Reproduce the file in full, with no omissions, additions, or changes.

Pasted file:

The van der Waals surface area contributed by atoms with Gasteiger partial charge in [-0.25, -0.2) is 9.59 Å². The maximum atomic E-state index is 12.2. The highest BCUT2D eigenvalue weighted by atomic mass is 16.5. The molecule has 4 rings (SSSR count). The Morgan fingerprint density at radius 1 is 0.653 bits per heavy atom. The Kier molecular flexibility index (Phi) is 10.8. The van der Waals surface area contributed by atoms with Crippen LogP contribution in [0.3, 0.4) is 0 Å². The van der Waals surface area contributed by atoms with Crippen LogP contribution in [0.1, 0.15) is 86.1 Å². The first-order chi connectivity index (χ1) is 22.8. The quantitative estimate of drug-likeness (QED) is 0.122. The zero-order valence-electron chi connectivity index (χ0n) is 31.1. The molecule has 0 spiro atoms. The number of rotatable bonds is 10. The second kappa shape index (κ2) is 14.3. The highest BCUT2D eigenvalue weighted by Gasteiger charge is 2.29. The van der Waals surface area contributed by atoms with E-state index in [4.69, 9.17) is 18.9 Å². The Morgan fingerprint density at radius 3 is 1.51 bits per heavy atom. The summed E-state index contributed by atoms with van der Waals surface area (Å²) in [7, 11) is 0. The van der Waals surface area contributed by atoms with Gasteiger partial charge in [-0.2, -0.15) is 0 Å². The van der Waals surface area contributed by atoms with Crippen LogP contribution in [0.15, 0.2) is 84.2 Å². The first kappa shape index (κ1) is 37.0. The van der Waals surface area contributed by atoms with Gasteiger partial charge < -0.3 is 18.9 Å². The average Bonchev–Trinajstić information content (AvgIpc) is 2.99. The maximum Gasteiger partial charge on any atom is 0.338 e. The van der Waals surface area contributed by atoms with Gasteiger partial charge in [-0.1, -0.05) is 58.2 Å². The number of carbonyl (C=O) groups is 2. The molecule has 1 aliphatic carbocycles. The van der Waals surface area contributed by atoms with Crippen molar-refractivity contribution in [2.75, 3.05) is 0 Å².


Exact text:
The van der Waals surface area contributed by atoms with Gasteiger partial charge in [-0.25, -0.2) is 9.59 Å². The maximum atomic E-state index is 12.2. The highest BCUT2D eigenvalue weighted by atomic mass is 16.5. The molecule has 4 rings (SSSR count). The Morgan fingerprint density at radius 1 is 0.653 bits per heavy atom. The Kier molecular flexibility index (Phi) is 10.8. The van der Waals surface area contributed by atoms with Crippen LogP contribution in [0.3, 0.4) is 0 Å². The van der Waals surface area contributed by atoms with Crippen LogP contribution in [0.1, 0.15) is 86.1 Å². The first-order chi connectivity index (χ1) is 22.8. The quantitative estimate of drug-likeness (QED) is 0.122. The zero-order valence-electron chi connectivity index (χ0n) is 31.1. The molecule has 0 spiro atoms. The number of rotatable bonds is 10. The second kappa shape index (κ2) is 14.3. The highest BCUT2D eigenvalue weighted by Gasteiger charge is 2.29. The van der Waals surface area contributed by atoms with E-state index in [4.69, 9.17) is 18.9 Å². The Morgan fingerprint density at radius 3 is 1.51 bits per heavy atom. The summed E-state index contributed by atoms with van der Waals surface area (Å²) in [7, 11) is 0. The van der Waals surface area contributed by atoms with Gasteiger partial charge in [-0.2, -0.15) is 0 Å². The van der Waals surface area contributed by atoms with Crippen LogP contribution in [0.15, 0.2) is 84.2 Å². The first kappa shape index (κ1) is 37.0. The van der Waals surface area contributed by atoms with Gasteiger partial charge < -0.3 is 18.9 Å². The average Bonchev–Trinajstić information content (AvgIpc) is 2.99. The maximum Gasteiger partial charge on any atom is 0.338 e. The van der Waals surface area contributed by atoms with Gasteiger partial charge in [-0.1, -0.05) is 58.2 Å². The number of carbonyl (C=O) groups is 2. The molecule has 1 aliphatic carbocycles. The van der Waals surface area contributed by atoms with Crippen molar-refractivity contribution in [2.75, 3.05) is 0 Å².